More importantly, the prep drop sentences clearly had a bias for pronoun objects and they appear to have a bias for shorter comps too.  76% of the prep drop sentences had a pronoun object and 84% overall had a one word object. Of the 211 prep drop sentences, only 12 had objects of 3 words or more (5%); whereas, of the 211 sentences with a preposition, 42 did (20%).
In the from Y-ing sentences, complements on average are about 59% longer than direct objects (1.93/4.7 = .41); whereas in the preposition drop sentences, complements tend to be 67% longer (1.3/3.9 = .33).  Is this difference significant?  If it is, one could say preposition dropping is driven in part by length concerns.

Glaringly Obvious
And now for the glaringly obvious. Tomotsugu explicitly studied NP (from) V‐ing constructions. I did not. My Tgrep2 search extracted every S complement that was sister to an object NP (with no prep in between), regardless of POS. I believe I specified these POSs within my tgrep2 search:


But, every example I retrieved, all 211 in the prevent X S query, involved a VBG complement. Maybe my search query was bad (I can't find the actual Tgrep2 query at the moment, just a description of it within a document).

Here is a representative example of my BNC returns:

  1. Provided-that all the controls can be locked to prevent them getting damaged by slamming against the stops, parking the aircraft facing down wind will be safest, because then the wing is meeting the airflow at a negative angle.  
  2. Although many gliders have a spring or bungee in the circuit to reduce the snatching loads at higher speeds on the approach, this is seldom powerful enough to prevent them sucking open if they are unlocked  
  3. how can I prevent it happening again?  
  4. It is free of charge and can help to detect early signs of health problems and prevent them developing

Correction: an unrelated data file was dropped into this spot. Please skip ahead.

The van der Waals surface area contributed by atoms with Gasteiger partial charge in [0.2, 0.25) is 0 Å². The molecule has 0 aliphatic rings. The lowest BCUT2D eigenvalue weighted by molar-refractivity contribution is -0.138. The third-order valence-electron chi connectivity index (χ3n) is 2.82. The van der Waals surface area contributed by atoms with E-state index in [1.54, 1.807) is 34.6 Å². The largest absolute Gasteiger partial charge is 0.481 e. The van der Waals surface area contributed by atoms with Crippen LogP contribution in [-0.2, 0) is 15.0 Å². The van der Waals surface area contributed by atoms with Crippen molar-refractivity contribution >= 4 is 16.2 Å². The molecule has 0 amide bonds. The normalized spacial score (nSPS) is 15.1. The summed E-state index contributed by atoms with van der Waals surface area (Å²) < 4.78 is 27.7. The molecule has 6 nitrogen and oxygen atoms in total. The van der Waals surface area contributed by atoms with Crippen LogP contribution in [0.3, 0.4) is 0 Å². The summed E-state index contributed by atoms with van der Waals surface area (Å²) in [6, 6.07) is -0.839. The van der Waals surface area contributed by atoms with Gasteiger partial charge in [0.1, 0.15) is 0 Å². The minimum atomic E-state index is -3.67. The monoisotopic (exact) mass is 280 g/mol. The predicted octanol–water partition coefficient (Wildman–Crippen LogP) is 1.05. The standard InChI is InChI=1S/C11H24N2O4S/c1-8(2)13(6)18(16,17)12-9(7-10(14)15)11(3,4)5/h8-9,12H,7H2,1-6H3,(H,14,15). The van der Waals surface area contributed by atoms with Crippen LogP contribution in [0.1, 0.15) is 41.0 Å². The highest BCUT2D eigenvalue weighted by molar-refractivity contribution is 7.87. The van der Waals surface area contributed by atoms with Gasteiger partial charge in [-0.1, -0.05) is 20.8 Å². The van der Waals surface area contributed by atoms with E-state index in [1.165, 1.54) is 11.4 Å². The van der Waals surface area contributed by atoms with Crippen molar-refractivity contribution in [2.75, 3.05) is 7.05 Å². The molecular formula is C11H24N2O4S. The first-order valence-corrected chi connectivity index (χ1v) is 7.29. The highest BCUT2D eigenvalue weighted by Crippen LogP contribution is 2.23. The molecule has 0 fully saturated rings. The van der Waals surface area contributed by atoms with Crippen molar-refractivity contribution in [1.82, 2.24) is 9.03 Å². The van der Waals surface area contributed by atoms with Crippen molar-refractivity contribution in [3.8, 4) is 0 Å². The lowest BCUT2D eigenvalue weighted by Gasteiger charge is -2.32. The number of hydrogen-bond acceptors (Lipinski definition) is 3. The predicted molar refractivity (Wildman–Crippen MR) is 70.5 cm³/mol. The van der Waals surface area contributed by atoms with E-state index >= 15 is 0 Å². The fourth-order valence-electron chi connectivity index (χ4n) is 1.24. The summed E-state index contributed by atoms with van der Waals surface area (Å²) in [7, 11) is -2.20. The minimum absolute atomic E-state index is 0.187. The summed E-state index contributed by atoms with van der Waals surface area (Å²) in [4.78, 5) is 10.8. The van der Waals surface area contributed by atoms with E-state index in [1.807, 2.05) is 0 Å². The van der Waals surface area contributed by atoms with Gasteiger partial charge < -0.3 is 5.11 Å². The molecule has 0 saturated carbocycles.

5. Even-if you decide you don't have a problem now, it makes sense to do all you can to prevent it happening in the future.  
  6. Their main concern was that independent arbitration would drag out negotiations and prevent them complying with the MMC proposals to free pubs from the tie by the deadline of November 1992.  
  7. That has not prevented them exercising a great influence on our cultural development. 
  8. He got off the mark with an uppish straight drive for four, which might have given a less myopic bowler than Malcolm a return catch, and in Malcolm 's next over, he attempted a square slash which, if he had got an edge, might have prevented him ever setting foot in India again.  
  9. “The reason that Hollywood keeps selling all its film companies to the Australians, the Japanese, and-so-on, is to prevent them falling into the hands of people from New York.”  
  10. Her employers, the Northern regional health authority, want to prevent her returning there, to end her secondment as a neo-natologist in Newcastle-upon-Tyne, and for the foreseeable future prevent her working in child abuse.  
  11. Even a nervous pull into the greenside bunker with his third shot at the par-five 18th, which was to open the door for Stewart and Olazabal, could not prevent it being Langer's day.  

This deserves more work, to be sure.


Anonymous said...

This is very interesting. I have noticed this phenomenon myself from the other side - as a speaker of BrE, I have sometimes wondered whether AmE uses preps more frequently in these cases. I saw it as adding a prep where none was necessary rather than dropping one! From my perspective as a polyglot I wonder how much it has been influenced in AmE by Spanish grammar and usage - I have noticed Greek speakers introducing prepositions into phrases in Greek where none was previously used, as they are influenced by English norms.

Chris said...

Alex, nice point about dropping versus adding depending on your native dialect. I would love to do a cross-linguistic analysis of preposition dropping. With today's corpora and NLP tools, should be a fairly easy study to complete.

It's a theoretical question as to how we would model this. Is the preposition secretly lurking there in deep structure, but doesn't get realized? I haven't kept up with my syntactic theory, so I'm not sure what the various competing theories would say.

Anonymous said...

I have two related examples from British colleagues:

"We need to agree the target audience..."

"Feel free to comment what you think might happen...."

Both of these would require "on" in American English.